INCREASE the interest in coaching at the grass root level. Ask as many moms to help coach little league as dads. Girls who have women coaches as role models at a younger age will value what they see. When they see it and value it, maybe they will start to believe it as an option for them too.

ACTION 2: Keep asking more women to coach!

INCREASE the number of girls who coach. Encourage the athletes you work with - who you think would be a good coach - to look at coaching opportunities with summer league, youth league, & sports camps. Tell them you see a talent in them and encourage them to use it. 

ACTION 3: Keep telling your female athletes they would be a great coach!

Next, Women who coach can reach out more

ACTION 4: REACH OUT to more experienced coaches. Ask if you can buy them coffee and learn some of their best practices. Utilize their knowledge and don’t reinvent the wheel. You just may learn that they've gone through similar struggles as you.

ACTION 5: REACH OUT for support when challenges come up. Don’t think you have to have all of the answers and all of the solutions and do this all by yourself. Asking for help when you need it is a strength. Women sometimes compare other people’s outsides to their insides. Most people look strong on the outside. On the inside, everyone has struggled and have been there themselves.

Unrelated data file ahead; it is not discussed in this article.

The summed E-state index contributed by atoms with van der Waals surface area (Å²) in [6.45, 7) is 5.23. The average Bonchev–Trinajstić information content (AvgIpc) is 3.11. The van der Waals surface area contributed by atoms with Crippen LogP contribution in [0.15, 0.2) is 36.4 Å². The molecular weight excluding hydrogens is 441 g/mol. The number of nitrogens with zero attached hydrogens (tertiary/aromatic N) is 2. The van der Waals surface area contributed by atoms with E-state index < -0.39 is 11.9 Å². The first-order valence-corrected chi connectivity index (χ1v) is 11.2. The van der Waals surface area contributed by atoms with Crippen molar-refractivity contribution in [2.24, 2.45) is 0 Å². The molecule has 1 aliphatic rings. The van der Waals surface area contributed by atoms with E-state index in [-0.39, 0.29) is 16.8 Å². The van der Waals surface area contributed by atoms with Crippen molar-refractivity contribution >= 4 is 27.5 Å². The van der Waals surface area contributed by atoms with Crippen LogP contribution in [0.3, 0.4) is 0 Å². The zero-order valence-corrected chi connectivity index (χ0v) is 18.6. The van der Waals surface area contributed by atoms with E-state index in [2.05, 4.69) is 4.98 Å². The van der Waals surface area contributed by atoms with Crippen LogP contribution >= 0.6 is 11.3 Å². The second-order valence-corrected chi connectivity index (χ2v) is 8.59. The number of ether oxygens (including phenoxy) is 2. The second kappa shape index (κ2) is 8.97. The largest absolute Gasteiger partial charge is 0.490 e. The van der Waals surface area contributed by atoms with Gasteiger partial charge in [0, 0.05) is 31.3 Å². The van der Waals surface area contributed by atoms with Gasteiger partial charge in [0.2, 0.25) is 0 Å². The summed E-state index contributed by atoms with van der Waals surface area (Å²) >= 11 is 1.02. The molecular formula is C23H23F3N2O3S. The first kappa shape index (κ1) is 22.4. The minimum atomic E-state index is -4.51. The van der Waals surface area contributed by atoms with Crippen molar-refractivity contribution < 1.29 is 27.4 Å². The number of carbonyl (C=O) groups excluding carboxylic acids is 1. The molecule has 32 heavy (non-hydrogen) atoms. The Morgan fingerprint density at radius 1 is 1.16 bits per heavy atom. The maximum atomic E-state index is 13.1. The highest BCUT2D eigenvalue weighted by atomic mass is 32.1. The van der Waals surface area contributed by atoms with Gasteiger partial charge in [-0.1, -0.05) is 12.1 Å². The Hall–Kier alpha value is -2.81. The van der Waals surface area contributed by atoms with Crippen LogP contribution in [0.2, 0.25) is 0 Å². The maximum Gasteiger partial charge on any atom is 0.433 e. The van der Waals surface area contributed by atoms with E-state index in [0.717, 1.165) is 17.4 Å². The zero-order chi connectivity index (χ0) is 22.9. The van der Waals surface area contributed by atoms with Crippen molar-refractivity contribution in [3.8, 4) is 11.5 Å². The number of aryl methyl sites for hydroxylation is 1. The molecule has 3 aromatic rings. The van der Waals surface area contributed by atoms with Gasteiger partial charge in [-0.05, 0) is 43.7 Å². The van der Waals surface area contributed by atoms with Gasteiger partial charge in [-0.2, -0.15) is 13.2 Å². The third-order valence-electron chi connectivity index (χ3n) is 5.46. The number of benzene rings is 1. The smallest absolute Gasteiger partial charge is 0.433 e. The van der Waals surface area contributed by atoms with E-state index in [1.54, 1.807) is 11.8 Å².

ACTION 6: REACH OUT to other women when a coaching job opens up. Reach out to the qualified women you know and encourage them to apply. Then follow up and recommend them for the job: actually make a call on their behalf. (Pssst...this is what guys do!) If you are applying for a job, let other people know and have them call on your behalf!  

Finally, Women who coach need to INVITE IN

We know that women make unique and critical contributions. They often see problems that others overlook. They are able to reach populations that others either cannot reach or do not care to. And even when it seems that no opportunity exists, they still find a way.
— Hillary Clinton in Vital Voices

ACTION 7: INVITE a younger coach to coffee and ask them how they're doing. Find out the challenges they may be going through, what questions they have, and see if you can help - be a support, be a resource, be a connector.

ACTION 8: INVITE other women coaches to gather and share ideas. Women are natural relationship builders. But they don't always initiate - for many reasons. People are busy, they have their own challenges going on, who am I to organize anything? When women can connect, collaborate, & create community (even online or over the phone) amazing things will happen. Any time and effort spent to get a group together - large or small - is well worth it. 

ACTION 9: INVITE IN opportunities to learn, grow, & get the support that you need. A lot of women coaches leave the profession early because of burnout. There are steps coaches can take - when they begin to see signs of burnout. Seek out learning opportunities for yourself, work with a coach, and build up your support network.

Do you have a comment you'd like to share or a question you'd like to ask? What will YOU do? Share your action in the comments below.